However, in the latest EAJA case to be decided, the company was not so fortunate. In USA Cleaning Service & Building Maintenance v. Secretary of Labor (ALJ McCarthy, Sept. 23, 2011), a novel theory for EAJA fees was presented. USA Cleaning (a contractor at a cement plant) had received a training withdrawal order under Sec. 104(g)(1) of the Act for failure to provide 24 hours of new miner training to its janitorial staff under Part 46. The company contested the Order and requested expedited proceedings. Only 48 hours after the case was assigned to Judge McCarthy, the Secretary filed a motion to dismiss, vacating the citation and permitting the cleaning company to resume work at the cement plant.
USA Cleaning filed for $22,000 in EAJA fees, asserting that despite several attempts to convince MSHA to vacate the “clearly erroneous” order, the Secretary only ended her prosecution after a conference call with the judge indicated that he might be inclined to vacate the citation. Therefore, USA Cleaning asserted that it was a “prevailing party” within the scope of EAJA and was entitled to reimbursement. The Secretary countered that USA was not eligible because the underlying proceedings were not “an adversarial adjudication” and, alternately, that the inspector’s findings were “substantially justified” in law and fact.
The judge found that USA Cleaning did not meet the basic threshold for being a “prevailing party” under EAJA. He noted that, in 1999, EAJA fees were awarded in a case where the Secretary vacated a civil penalty action the day before trial, and in that matter the court analyzed whether MSHA’s pre-litigation posture throughout the lengthy pre-trial period was “substantially justified.” Therefore, Judge McCarthy acknowledged that a judgment on the merits was not a necessary prerequisite in establishing EAJA eligibility. However, he was reluctant to extend this to a case where the Secretary has promptly vacated an order before a penalty petition was filed and issued joined for litigation. In USA Cleaning, he found there was little preparation or discussion and only a Notice of Contest and Motion for Expedited Consideration were involved.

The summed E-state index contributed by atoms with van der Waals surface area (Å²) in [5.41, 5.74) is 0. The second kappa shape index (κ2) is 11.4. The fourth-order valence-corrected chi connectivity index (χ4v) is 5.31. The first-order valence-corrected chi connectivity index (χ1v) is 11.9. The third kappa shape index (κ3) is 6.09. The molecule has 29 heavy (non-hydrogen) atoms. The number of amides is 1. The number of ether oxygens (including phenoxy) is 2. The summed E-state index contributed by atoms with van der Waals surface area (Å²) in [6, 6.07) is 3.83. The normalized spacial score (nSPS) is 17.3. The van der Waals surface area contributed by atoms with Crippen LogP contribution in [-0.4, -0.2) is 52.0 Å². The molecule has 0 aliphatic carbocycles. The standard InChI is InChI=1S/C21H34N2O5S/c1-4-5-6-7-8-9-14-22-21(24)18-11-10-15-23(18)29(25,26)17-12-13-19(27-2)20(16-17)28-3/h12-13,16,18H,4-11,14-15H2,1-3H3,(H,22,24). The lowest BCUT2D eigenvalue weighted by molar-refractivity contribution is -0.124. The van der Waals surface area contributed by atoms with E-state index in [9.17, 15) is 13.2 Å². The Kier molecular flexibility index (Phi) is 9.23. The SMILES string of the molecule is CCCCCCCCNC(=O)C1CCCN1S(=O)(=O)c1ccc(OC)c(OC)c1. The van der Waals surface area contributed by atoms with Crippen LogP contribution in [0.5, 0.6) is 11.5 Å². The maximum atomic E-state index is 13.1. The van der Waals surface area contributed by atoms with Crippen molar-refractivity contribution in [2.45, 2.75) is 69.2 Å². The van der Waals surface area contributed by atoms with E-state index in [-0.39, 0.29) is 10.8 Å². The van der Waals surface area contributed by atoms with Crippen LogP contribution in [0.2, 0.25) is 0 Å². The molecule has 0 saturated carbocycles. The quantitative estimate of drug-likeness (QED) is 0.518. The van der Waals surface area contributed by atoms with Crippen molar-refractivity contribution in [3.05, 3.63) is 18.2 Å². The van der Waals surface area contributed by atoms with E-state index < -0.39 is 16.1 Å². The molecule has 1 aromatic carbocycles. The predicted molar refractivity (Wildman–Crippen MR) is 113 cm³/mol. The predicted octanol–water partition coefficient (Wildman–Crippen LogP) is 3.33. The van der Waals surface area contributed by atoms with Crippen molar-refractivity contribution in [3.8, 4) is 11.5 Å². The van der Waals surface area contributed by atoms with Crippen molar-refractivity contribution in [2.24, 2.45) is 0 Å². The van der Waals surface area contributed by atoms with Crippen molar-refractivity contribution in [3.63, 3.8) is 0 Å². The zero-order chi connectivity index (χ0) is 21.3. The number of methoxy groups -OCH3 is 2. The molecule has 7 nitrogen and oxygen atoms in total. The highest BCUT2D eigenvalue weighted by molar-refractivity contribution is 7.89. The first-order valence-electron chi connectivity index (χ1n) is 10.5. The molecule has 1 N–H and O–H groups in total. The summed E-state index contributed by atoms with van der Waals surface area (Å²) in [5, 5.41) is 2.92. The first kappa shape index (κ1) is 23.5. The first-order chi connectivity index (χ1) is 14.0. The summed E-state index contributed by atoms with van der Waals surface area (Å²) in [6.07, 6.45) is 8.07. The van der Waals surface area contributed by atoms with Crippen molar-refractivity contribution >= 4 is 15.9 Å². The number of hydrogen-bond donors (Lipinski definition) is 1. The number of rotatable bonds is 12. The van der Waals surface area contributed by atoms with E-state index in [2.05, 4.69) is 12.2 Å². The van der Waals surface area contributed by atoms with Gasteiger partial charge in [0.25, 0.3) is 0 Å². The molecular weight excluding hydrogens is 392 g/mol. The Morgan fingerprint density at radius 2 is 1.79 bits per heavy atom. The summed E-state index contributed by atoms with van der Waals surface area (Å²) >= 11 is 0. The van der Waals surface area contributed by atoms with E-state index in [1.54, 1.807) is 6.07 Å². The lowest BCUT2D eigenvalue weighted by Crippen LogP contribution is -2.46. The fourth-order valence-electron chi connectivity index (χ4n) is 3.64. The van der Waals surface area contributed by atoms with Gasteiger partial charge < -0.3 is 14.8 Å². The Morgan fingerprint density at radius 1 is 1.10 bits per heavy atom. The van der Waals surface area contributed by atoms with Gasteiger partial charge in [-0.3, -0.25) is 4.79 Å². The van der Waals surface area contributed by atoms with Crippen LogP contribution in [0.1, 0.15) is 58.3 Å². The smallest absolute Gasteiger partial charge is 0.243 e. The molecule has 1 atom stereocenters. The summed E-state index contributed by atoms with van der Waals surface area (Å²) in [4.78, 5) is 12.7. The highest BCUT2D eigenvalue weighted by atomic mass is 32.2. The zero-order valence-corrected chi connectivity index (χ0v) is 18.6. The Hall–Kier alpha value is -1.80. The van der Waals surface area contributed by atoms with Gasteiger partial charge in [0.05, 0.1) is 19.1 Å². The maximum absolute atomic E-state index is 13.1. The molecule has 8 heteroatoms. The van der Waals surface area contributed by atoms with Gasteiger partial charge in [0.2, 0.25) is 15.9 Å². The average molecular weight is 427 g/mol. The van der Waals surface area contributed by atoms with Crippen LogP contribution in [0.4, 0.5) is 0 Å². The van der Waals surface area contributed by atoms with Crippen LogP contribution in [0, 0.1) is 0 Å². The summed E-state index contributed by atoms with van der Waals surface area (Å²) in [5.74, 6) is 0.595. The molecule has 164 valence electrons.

A U.S. Supreme Court landmark decision in a non-MSHA case, Buckhannon Bd. & Care Home Inc. v. W. Va. Department of HHR (2001) has addressed the definition of “prevailing party” and this ruling has been extended to various EAJA cases in the subsequent years. There is basically a three-prong test now applied: a party is classified as having prevailed if (1) there is a court-ordered change in the legal relationship of the parties; (2) the judgment is in favor of the party seeking the fees; and (3) the judicial pronouncement is accompanied by judicial relief.
Here, the order was vacated before a hearing was scheduled or held, and he found that MSHA’s withdrawal of the order did not result in the court conveying any judicial relief upon USA Cleaning, nor did it change the legal relationship between the parties. The Secretary of Labor has unreviewable discretion to vacate citations and orders, and so the judge’s action granting the motion to dismiss was simply procedural in nature, not a substantive finding in USA Cleaning’s favor.
About the author: Adele L. Abrams is an attorney, Certified Mine Safety Professional and trained mediator who is president of the Law Office of Adele L. Abrams P.C. in Beltsville, Md., a seven-attorney firm focusing on safety, health, and employment law nationwide. Abrams also provides consultation, safety audits, and training services to MSHA- and OSHA-regulated companies. She is a member of the Maryland, D.C., and Pennsylvania Bars, the U.S. District Courts of Maryland and D.C., the U.S. Court of Appeals, D.C. Circuit and 4th Circuit, and the United States Supreme Court. She is a graduate of the George Washington University’s National Law Center, and earned her Bachelor of Science in Journalism from the University of Maryland, College Park. For more information, contact her at firstname.lastname@example.org  or visit the The Law Office of Adele L. Abrams on the Web at www.safety-law.com .